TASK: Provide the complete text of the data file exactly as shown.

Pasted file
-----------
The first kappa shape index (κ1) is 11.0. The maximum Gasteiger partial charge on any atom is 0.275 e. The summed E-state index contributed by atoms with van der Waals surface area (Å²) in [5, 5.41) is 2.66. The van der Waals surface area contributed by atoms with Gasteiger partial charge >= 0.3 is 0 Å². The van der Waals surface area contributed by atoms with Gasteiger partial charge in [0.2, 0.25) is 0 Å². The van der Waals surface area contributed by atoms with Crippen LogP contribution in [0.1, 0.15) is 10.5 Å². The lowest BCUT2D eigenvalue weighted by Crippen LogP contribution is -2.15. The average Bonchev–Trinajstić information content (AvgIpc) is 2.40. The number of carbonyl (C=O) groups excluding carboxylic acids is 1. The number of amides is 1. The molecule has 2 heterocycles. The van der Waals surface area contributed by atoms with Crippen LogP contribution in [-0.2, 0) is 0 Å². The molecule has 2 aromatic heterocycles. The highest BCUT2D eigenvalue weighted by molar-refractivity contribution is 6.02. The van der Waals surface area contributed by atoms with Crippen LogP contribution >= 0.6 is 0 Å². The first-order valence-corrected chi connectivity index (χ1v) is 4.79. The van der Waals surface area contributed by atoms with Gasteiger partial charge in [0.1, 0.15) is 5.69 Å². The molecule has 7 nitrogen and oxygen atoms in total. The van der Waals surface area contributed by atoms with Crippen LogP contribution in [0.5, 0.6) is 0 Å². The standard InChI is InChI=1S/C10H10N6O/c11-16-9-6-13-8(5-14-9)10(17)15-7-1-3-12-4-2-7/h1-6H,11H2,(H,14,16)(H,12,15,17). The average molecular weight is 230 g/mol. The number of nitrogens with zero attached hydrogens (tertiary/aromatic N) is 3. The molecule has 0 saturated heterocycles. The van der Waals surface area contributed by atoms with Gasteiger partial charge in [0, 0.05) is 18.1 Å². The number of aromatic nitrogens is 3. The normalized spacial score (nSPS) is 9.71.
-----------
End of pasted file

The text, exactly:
The first kappa shape index (κ1) is 11.0. The maximum Gasteiger partial charge on any atom is 0.275 e. The summed E-state index contributed by atoms with van der Waals surface area (Å²) in [5, 5.41) is 2.66. The van der Waals surface area contributed by atoms with Gasteiger partial charge >= 0.3 is 0 Å². The van der Waals surface area contributed by atoms with Gasteiger partial charge in [0.2, 0.25) is 0 Å². The van der Waals surface area contributed by atoms with Crippen LogP contribution in [0.1, 0.15) is 10.5 Å². The lowest BCUT2D eigenvalue weighted by Crippen LogP contribution is -2.15. The average Bonchev–Trinajstić information content (AvgIpc) is 2.40. The number of carbonyl (C=O) groups excluding carboxylic acids is 1. The number of amides is 1. The molecule has 2 heterocycles. The van der Waals surface area contributed by atoms with Crippen LogP contribution in [-0.2, 0) is 0 Å². The molecule has 2 aromatic heterocycles. The highest BCUT2D eigenvalue weighted by molar-refractivity contribution is 6.02. The van der Waals surface area contributed by atoms with Crippen LogP contribution >= 0.6 is 0 Å². The first-order valence-corrected chi connectivity index (χ1v) is 4.79. The van der Waals surface area contributed by atoms with Gasteiger partial charge in [0.1, 0.15) is 5.69 Å². The molecule has 7 nitrogen and oxygen atoms in total. The van der Waals surface area contributed by atoms with Crippen LogP contribution in [0.5, 0.6) is 0 Å². The standard InChI is InChI=1S/C10H10N6O/c11-16-9-6-13-8(5-14-9)10(17)15-7-1-3-12-4-2-7/h1-6H,11H2,(H,14,16)(H,12,15,17). The average molecular weight is 230 g/mol. The number of nitrogens with zero attached hydrogens (tertiary/aromatic N) is 3. The molecule has 0 saturated heterocycles. The van der Waals surface area contributed by atoms with Gasteiger partial charge in [0, 0.05) is 18.1 Å². The number of aromatic nitrogens is 3. The normalized spacial score (nSPS) is 9.71.